"There is no try," the little green guy says, and I suppose it's true. We either do or we do not. Still, there is something to be said for trying. I present workshops on writing, and often I meet people who seem paralyzed by the "What ifs" of publishing. What if I'm rejected? What if I'm not good enough? What if someone steals my work?

The answer to those "What ifs" is another question: "What if you never try?" If you refrain from sending out material for fear someone will steal it, you go nowhere. If you don't put your work before industry professionals, you'll never know if you're good enough. And sadly but truly, if you're never rejected, you'll never fix what it is that you're doing wrong.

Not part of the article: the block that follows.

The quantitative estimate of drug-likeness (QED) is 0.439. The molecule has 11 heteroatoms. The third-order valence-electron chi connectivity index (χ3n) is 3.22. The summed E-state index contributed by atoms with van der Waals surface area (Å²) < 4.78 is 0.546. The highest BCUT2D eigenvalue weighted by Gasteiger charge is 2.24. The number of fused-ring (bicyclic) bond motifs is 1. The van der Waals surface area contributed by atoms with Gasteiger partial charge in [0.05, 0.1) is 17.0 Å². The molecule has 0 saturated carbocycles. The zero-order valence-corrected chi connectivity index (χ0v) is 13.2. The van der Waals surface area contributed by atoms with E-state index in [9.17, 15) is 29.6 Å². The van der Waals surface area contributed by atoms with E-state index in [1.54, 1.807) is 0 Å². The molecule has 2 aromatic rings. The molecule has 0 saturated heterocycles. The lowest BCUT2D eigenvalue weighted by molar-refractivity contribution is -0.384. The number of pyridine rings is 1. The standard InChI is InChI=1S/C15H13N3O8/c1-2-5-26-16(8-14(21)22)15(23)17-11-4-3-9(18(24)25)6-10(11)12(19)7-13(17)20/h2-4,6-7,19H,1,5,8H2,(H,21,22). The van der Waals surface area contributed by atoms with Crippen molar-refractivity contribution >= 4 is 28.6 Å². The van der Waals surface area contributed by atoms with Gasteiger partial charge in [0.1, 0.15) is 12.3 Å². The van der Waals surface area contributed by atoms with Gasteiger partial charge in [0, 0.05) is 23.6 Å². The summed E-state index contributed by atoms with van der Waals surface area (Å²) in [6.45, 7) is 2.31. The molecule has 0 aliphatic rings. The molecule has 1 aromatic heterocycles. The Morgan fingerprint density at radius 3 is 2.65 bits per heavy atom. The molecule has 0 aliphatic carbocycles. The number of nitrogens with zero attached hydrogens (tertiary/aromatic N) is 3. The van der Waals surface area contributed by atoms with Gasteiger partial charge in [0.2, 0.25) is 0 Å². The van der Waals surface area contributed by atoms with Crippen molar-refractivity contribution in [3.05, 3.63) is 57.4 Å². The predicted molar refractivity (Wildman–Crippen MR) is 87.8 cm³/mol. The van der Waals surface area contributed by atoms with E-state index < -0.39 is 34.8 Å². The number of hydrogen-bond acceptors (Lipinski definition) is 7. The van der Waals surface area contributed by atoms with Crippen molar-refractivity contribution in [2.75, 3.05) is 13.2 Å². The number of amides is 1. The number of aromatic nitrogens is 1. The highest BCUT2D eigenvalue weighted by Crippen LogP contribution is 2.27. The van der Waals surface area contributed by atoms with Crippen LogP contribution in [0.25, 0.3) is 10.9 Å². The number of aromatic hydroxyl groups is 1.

So we have to take that step, and not just once, but again and again. I've never met a writer who hasn't got rejections, even those who've sold a book or three. It isn't the rejection that matters; it's how you deal with it. People too often try once or twice and quit, figuring that they aren't good enough. Maybe that's true, but maybe they just haven't found the right agent/editor/publisher.

Ask yourself this question: In my "other" job (the one that supplies your living) was I an ace the first day, the first week, the first month? Probably not. It took time to learn the ropes, time to feel comfortable with the role, time to fit your personal strengths into those of your coworkers. Why, then, do we assume that we should be able to sell our first book with the first submission, or even the first twenty?

It's a process that demands courage and determination, and there is no try. Ironically, there is only "Keep trying."

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